Start the container with the following command and mount a folder that contains the kubeconfig file into the container.

$> docker run -d \
-it \
--entrypoint=/bin/bash \
--name k3s \
--network="host" \
--mount type=bind,source=/Users/work/development/k8s/rancher-k3s/,target=/k8s \
bitnami/kubectl:1.22.5

Use the following command to start a shell inside the Docker container, and then you can access your Kubernetes cluster.

$> docker exec -it k3 sh
$> export KUBECONFIG=/k8s/kubeconfig.yaml
$> kubectl get nodes

NAME STATUS ROLES AGE VERSION
worker2 Ready <none> 111s v1.22.5+k3s2
controller Ready control-plane,master 37m v1.22.5+k3s2
worker1 Ready <none> 70s v1.22.5+k3s2

Excellent! All nodes are created, the cluster is usable.

Upgrade the Kubernetes Version

Upgrading K3S is a bliss: Because all Kubernetes components are bundled with the k3s binary, you simple exchange the binary to a newer version. In the prior section, Kubernetes version v1.22.5 was used. To upgrade this to v1.23.8, simple execute the following command on the controller node:

$> curl -sfL https://get.k3s.io | INSTALL_K3S_CHANNEL=v1.23.8+k3s2 sh -
[INFO]  Finding release for channel v1.23.8+k3s2
[INFO] Using v1.23.8+k3s2 as release
[INFO] Downloading hash https://github.com/k3s-io/k3s/releases/download/v1.23.8+k3s2/sha256sum-amd64.txt
[INFO] Downloading binary https://github.com/k3s-io/k3s/releases/download/v1.23.8+k3s2/k3s
[INFO] Verifying binary download
[INFO] Installing k3s to /usr/local/bin/k3s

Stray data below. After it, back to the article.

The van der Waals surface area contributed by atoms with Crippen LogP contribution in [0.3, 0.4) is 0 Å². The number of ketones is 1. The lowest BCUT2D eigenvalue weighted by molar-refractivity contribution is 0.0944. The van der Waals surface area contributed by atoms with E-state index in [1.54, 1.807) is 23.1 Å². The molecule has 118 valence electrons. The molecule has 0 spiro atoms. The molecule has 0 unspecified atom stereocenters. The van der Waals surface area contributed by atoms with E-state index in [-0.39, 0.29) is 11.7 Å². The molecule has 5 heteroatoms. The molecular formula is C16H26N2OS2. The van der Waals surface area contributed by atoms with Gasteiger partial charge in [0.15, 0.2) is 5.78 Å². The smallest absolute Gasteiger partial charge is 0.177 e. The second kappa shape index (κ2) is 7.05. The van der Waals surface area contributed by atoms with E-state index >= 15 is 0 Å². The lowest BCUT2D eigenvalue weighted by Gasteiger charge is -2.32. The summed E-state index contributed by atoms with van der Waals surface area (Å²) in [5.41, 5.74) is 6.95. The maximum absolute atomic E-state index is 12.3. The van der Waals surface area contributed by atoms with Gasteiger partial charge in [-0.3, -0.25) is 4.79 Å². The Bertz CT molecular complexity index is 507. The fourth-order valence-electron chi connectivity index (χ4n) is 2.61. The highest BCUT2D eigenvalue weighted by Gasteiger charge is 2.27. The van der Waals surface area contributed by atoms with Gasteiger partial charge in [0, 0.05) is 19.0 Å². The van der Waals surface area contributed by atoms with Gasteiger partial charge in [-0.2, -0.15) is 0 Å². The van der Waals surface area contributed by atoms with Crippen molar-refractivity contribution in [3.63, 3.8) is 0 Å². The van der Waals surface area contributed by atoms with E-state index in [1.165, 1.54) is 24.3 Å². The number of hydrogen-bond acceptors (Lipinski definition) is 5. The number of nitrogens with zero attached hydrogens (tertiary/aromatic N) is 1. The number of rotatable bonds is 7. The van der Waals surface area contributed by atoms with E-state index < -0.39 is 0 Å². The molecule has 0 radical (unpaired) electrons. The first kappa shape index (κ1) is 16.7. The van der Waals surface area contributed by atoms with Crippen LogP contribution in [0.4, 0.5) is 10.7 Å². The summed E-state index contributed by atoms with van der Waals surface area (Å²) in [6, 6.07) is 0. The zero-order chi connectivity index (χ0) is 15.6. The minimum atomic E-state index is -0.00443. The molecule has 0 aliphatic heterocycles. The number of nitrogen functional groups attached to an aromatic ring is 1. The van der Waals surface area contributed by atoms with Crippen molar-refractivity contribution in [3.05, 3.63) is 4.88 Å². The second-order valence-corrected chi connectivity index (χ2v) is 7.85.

[INFO] Skipping installation of SELinux RPM
[INFO] Skipping /usr/local/bin/kubectl symlink to k3s, already exists
[INFO] Skipping /usr/local/bin/crictl symlink to k3s, already exists
[INFO] Skipping /usr/local/bin/ctr symlink to k3s, already exists
[INFO] Creating killall script /usr/local/bin/k3s-killall.sh
[INFO] Creating uninstall script /usr/local/bin/k3s-uninstall.sh
[INFO] env: Creating environment file /etc/systemd/system/k3s.service.env
[INFO] systemd: Creating service file /etc/systemd/system/k3s.service
[INFO] systemd: Enabling k3s unit
Created symlink /etc/systemd/system/multi-user.target.wants/k3s.service → /etc/systemd/system/k3s.service.
[INFO] systemd: Starting k3s

On the worker nodes, the command is slightly different:

curl -sfL https://get.k3s.io | INSTALL_K3S_CHANNEL=v1.23.8+k3s2 K3S_URL=https://135.181.205.14:6443 K3S_TOKEN=$SECRET sh -

Thats it! Using the Docker container from above to see the results:

kubectl --kubeconfig=$KUBECONFIG get nodes
NAME STATUS ROLES AGE VERSION
controller Ready control-plane,master 45m v1.23.8+k3s2
worker1 Ready <none> 9m26s v1.23.8+k3s2
worker2 Ready <none> 8m45s v1.22.5+k3s2

Conclusion

The Kubernetes distribution K3S is resource effective and can be used on cloud VMs, bare metal and edge devices like a Raspberry Pi. Delivered as a single binary that contains all the Kubernetes components, installation and setup is a matter of minutes. K3S works out of the box with no additional configuration requires. Delightfully simple is also the upgrade process: Stop the daemon process, install the next new minor version of the binary, and you are done. I’m using K3S to host this blog since about 2 years and can highly recommend it.